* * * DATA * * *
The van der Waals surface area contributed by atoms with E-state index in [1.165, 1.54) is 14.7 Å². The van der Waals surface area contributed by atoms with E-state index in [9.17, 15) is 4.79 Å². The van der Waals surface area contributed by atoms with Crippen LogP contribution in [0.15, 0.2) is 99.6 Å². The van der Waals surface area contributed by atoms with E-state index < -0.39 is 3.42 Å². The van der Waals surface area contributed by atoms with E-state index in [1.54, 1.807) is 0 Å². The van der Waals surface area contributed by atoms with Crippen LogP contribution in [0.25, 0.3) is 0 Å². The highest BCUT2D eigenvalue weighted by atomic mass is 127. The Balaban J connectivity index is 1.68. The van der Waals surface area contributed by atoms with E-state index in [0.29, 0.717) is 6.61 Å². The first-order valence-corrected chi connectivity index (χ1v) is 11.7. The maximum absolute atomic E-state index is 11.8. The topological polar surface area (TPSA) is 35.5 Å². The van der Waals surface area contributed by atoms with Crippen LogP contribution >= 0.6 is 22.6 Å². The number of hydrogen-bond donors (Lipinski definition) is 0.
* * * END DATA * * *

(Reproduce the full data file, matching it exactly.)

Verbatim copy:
The van der Waals surface area contributed by atoms with E-state index in [1.165, 1.54) is 14.7 Å². The van der Waals surface area contributed by atoms with E-state index in [9.17, 15) is 4.79 Å². The van der Waals surface area contributed by atoms with Crippen LogP contribution in [0.15, 0.2) is 99.6 Å². The van der Waals surface area contributed by atoms with E-state index < -0.39 is 3.42 Å². The van der Waals surface area contributed by atoms with E-state index in [1.54, 1.807) is 0 Å². The van der Waals surface area contributed by atoms with Crippen LogP contribution in [0.25, 0.3) is 0 Å². The highest BCUT2D eigenvalue weighted by atomic mass is 127. The Balaban J connectivity index is 1.68. The van der Waals surface area contributed by atoms with E-state index in [0.29, 0.717) is 6.61 Å². The first-order valence-corrected chi connectivity index (χ1v) is 11.7. The maximum absolute atomic E-state index is 11.8. The topological polar surface area (TPSA) is 35.5 Å². The van der Waals surface area contributed by atoms with Crippen LogP contribution >= 0.6 is 22.6 Å². The number of hydrogen-bond donors (Lipinski definition) is 0.